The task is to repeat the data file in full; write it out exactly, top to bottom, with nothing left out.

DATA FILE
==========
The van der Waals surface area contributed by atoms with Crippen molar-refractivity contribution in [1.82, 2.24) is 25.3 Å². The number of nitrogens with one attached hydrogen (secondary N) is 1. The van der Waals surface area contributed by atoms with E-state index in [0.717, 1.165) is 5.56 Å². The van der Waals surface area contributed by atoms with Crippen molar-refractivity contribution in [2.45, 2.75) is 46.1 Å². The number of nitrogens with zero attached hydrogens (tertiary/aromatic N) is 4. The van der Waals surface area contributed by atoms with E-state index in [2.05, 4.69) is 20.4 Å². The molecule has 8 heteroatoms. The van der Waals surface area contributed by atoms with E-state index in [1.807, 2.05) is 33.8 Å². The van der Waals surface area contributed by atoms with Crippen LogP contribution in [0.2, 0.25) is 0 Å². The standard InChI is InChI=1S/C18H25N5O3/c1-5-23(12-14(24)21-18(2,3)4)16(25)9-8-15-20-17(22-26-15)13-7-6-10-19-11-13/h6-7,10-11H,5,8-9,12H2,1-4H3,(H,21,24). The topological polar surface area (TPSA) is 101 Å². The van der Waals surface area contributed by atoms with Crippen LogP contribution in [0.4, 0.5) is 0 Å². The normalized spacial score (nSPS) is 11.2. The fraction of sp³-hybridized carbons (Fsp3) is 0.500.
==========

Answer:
The van der Waals surface area contributed by atoms with Crippen molar-refractivity contribution in [1.82, 2.24) is 25.3 Å². The number of nitrogens with one attached hydrogen (secondary N) is 1. The van der Waals surface area contributed by atoms with E-state index in [0.717, 1.165) is 5.56 Å². The van der Waals surface area contributed by atoms with Crippen molar-refractivity contribution in [2.45, 2.75) is 46.1 Å². The number of nitrogens with zero attached hydrogens (tertiary/aromatic N) is 4. The van der Waals surface area contributed by atoms with E-state index in [2.05, 4.69) is 20.4 Å². The molecule has 8 heteroatoms. The van der Waals surface area contributed by atoms with E-state index in [1.807, 2.05) is 33.8 Å². The van der Waals surface area contributed by atoms with Crippen LogP contribution in [0.2, 0.25) is 0 Å². The standard InChI is InChI=1S/C18H25N5O3/c1-5-23(12-14(24)21-18(2,3)4)16(25)9-8-15-20-17(22-26-15)13-7-6-10-19-11-13/h6-7,10-11H,5,8-9,12H2,1-4H3,(H,21,24). The topological polar surface area (TPSA) is 101 Å². The van der Waals surface area contributed by atoms with Crippen LogP contribution in [0.4, 0.5) is 0 Å². The normalized spacial score (nSPS) is 11.2. The fraction of sp³-hybridized carbons (Fsp3) is 0.500.